Iowa has seen considerable growth in the eligibility and utilization of food assistance programs. The percent of households receiving Supplemental Nutritional Assistance Program (SNAP) benefits increased from 7 percent in 2005 to 12 percent in 2014.21 The number of school-aged children receiving free or reduced price lunch has seen even greater increases, up 10 percentage points from 10 years ago, to 41 percent in 2014–15. School districts with the largest (greater than 7,500) and smallest (less than 300) enrollments had even higher proportions of their student bodies on free or reduced price lunch, 50 percent and 47 percent respectively.7

Impact on Iowa’s Higher Education Goal

The widening achievement gap between high- and low-income students poses potential barriers to increasing educational attainment in Iowa, particularly among minority populations. Children who are poor are less likely to achieve important educational milestones, such as graduating from high school and enrolling and completing college, than children who were never poor.Increasing the proportion of students who enroll in and complete a postsecondary educational program is key to reducing childhood poverty. A parent’s level of education is one of the most important factors related to childhood poverty persistence. Poor children, particularly minority children, born to parents with only high school diplomas are significantly more likely to be persistently poor.22

10)    U.S. Census Bureau, American Community Survey 5-Year Estimates. (2014). Poverty Status in the Past 12 Months.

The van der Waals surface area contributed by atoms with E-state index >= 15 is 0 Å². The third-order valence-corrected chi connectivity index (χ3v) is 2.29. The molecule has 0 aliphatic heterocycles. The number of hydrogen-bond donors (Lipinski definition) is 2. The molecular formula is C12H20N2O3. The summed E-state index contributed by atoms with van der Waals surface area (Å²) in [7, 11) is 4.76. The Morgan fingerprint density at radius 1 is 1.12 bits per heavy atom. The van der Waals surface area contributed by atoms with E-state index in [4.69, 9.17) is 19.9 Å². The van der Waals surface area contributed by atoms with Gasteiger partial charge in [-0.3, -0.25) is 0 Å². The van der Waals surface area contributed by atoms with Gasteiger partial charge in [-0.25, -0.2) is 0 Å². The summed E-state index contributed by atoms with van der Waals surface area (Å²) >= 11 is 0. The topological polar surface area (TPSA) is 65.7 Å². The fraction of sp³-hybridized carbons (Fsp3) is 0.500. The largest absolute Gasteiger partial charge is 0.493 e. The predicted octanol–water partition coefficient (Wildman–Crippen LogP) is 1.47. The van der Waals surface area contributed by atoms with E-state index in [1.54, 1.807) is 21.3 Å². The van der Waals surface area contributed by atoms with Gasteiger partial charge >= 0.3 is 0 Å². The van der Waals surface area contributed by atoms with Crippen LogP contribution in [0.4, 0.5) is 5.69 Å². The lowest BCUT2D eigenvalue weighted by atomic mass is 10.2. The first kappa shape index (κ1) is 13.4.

11)    Reardon, S.F. (2011). The widening academic achievement gap between the rich and the poor: New evidence and possible explanations.
12)    Adamson, P. (2012). Measuring child poverty: New league tables of child poverty in the world’s rich countries. Innocenti Research Center Report Card 10.
13)    U.S. Census Bureau, American Community Survey 5-Year  Estimates. (2014). Poverty status in the past 12 months by sex and age (black or African American).
14)    U.S. Census Bureau, American Community Survey 5-Year Estimates. (2014). Poverty status in the past 12 months by sex and age (Hispanic of Latino).
15)    Mykyta, L., and Trudi J. Renwick. Changes in Poverty Measurement: An Examination of the Research SPM and Its Effects by Gender. (2013). U.S. Census Bureau.
16)    U.S. Census Bureau, American Community Survey 5-Year Estimates. (2014). Households and families.
17)    U.S. Census Bureau, American Community Survey 5-Year Estimates. (2014). Poverty status in the past 12 months of families.
18)    Coleman-Jenson, A., Rabbitt, M.P., Gregory, C., & Singh, A. (September 2015). Household food security in the United States in 2014.
19)    Hickson, M., Ettinger de Cuba, S., Weiss, I., Donofrio, G., & Cook, J. (September 2013). Too hungry to learn: Food insecurity and school readiness.
20)    Hickson, M., Ettinger de Cuba, S., Weiss, I., Donofrio, G., & Cook, J. (September 2013). Feeding our human capital: Food insecurity and tomorrow’s workforce.
21)    U.S. Census Bureau; American Community Survey. (2005-2014). American Community Survey 1-Year Estimates, Table S1101 Food Stamps/SNAP.
22)    Ratcliffe, C. (September 2015). Child poverty and adult success.  Low-Income Working Families Initiative.


Printed from the Iowa College Student Aid Commission website on May 24, 2018 at 3:19am.